EU slaps additional tariffs on Chinese electric cars amid trade tensions

Published: Updated:
Read Mode
100% Font Size
6 min read

The European Union will impose additional provisional duties of up to 38 percent on Chinese electric cars from Friday after concluding manufacturers in China benefited from unfair state support.

Here’s why the Chinese electric vehicle market has raised hackles among European policymakers, and what impact the move could have:

How did China’s EV sector get so strong?

China has spearheaded a targeted industrial strategy to boost its EV sector, pouring vast state funds into domestic firms as well as research and development.

Between 2014 and the end of 2022, the Chinese government said it had spent more than 200 billion yuan ($28 billion) on subsidies and tax breaks for EV purchases alone.

The approach has given Chinese firms a critical edge in the race to provide cheaper, more efficient EVs over leading European automakers, which have not always enjoyed such state largesse.

They have also been boosted by surging domestic demand: Of all new EVs sold globally in December last year, 69 percent were in China, according to the research firm Rystad Energy.

For all the latest headlines follow our Google News channel online or via the app.

Exports are soaring. According to the Atlantic Council, Chinese sales of EVs abroad rose 70 percent in 2023, reaching $34.1 billion.

Almost 40 percent went to the European Union, the largest recipient of Chinese EVs.

The EU market share of Chinese-made EVs climbed from around three percent to more than 20 percent in the past three years, according to the European Automobile Manufacturers’ Association.

Who are the key players?

The overwhelming market leader from China is BYD, which this year posted record annual profits for 2023 and says it aims to be among the top five car companies in Europe.

Last year, it became the first manufacturer to pass the five million milestone in terms of hybrids and all-electric vehicles produced, cumulatively crowning itself as “the world’s leading manufacturer of new energy vehicles”.

Among the other top Chinese EV makers exporting to Europe are SAIC, MG Motor and Polestar -- owned by Volvo and its Chinese parent firm Geely -- according to state media.

Why is the EU worried?

The surge in exports has allowed Chinese firms to rapidly increase their share of the EU market for EVs.

The EU has now concluded that Chinese manufacturers benefited from “unfair subsidisation, which is causing a threat of economic injury” to European automakers.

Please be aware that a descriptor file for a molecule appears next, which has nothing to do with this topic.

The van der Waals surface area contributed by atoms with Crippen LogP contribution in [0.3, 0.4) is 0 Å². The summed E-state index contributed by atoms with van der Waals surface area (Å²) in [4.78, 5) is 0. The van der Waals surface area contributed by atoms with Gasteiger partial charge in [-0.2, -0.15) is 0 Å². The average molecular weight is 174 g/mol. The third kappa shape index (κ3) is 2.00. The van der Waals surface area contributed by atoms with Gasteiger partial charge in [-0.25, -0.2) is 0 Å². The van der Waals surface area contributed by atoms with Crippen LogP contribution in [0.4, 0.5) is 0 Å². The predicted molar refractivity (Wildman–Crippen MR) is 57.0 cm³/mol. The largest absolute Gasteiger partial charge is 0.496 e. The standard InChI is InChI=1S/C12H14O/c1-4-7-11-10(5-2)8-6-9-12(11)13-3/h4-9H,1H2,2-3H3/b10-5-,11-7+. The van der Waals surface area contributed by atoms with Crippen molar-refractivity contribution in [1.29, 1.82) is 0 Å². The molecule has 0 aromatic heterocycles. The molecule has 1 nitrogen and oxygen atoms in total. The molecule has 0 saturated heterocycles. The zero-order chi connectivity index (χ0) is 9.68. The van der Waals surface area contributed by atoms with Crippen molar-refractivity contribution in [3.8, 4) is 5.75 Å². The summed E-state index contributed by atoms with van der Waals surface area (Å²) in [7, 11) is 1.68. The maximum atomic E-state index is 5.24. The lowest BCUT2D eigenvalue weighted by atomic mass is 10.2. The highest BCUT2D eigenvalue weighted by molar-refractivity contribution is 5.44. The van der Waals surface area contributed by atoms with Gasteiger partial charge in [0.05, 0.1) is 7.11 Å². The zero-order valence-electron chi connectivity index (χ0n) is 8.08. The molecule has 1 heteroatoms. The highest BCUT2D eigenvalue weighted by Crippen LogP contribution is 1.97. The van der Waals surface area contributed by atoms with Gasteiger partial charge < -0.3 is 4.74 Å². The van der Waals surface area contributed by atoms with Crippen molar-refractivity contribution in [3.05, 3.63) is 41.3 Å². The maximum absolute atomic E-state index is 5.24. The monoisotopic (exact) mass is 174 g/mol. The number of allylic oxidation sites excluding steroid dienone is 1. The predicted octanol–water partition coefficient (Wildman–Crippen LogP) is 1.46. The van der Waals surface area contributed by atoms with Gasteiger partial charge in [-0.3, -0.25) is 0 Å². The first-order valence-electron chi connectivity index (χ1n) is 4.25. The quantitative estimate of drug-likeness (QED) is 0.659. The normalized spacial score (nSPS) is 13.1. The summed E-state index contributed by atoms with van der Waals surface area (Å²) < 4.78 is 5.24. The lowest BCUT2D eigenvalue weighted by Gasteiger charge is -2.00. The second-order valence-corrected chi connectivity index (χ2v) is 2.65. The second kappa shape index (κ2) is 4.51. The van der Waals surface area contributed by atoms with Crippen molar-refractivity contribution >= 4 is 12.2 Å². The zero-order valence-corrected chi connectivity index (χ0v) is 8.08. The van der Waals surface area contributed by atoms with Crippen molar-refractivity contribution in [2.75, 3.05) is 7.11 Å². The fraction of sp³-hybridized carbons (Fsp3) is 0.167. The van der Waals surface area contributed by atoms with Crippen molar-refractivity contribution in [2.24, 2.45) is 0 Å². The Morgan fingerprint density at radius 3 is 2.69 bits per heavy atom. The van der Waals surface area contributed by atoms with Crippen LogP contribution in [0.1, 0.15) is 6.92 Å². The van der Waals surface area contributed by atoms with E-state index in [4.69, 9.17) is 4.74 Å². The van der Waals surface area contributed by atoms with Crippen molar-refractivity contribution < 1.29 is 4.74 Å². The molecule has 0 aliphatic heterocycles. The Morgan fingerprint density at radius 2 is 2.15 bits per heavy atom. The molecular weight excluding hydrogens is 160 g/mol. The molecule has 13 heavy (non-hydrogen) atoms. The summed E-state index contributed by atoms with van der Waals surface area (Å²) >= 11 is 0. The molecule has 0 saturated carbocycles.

But there is also dissent within the EU -- Germany, a major trade partner whose car market is heavily reliant on China, warned tariffs would harm German companies.

The EU will now impose provisional duties between 20 and 38 percent on top of the current 10 percent tariff on Chinese electric cars.

Definitive duties will take effect in November for a period of five years, pending a vote by the EU’s 27 states.

How has Beijing reacted?

Beijing has yet to react but a Chinese trade group condemned the bloc’s “protectionism”.

China has already bared its teeth however, kickstarting an anti-dumping investigation into pork imports from the EU, threatening Spanish exports.

In January, China launched an anti-dumping investigation into brandy imported from the EU, in a move seen as targeting France, which had pushed for the commission’s probe.

Beijing said in June it “reserves the right” to file a case with the World Trade Organization over the EU tariffs.

How have car manufacturers reacted?

Since the EU’s move will impact all Chinese-made electric cars, Tesla’s Model 3, the electric Mini, and the Volvo EX40 are also among the vehicles that will face higher duties.

A Tesla spokesperson said prices for the Model 3 -- the number three in electric car sales in Europe -- should increase “in the short term”.

China’s electric car makers Nio and XPeng told AFP they had no plans to quit the European market after the announcement.

Meanwhile, MG France said it already imported 2,600 electric vehicles from China that have cleared customs.

What impact will the tariffs have?

Germany’s Kiel Institute for the World Economy, alongside Austrian institutes, predicted the higher taxes will reduce vehicle imports from China by 42 percent.

Electric car prices could rise by an average of 0.3 to 0.9 percent in the EU, they added.

Cui Dongshu, secretary-general of the China Passenger Car Association, said costs for Chinese exporters of EVs and EU consumers would increase, and the duties would also hit the bloc’s energy conservation and green development goals.

Read more:

China wants EU tariffs on EVs gone by July 4 as talks resume

China firms eye Morocco as way to cash in on US electric vehicle subsidies

China’s BYD opens EV plant in Thailand despite slowdown, tariff row

Top Content Trending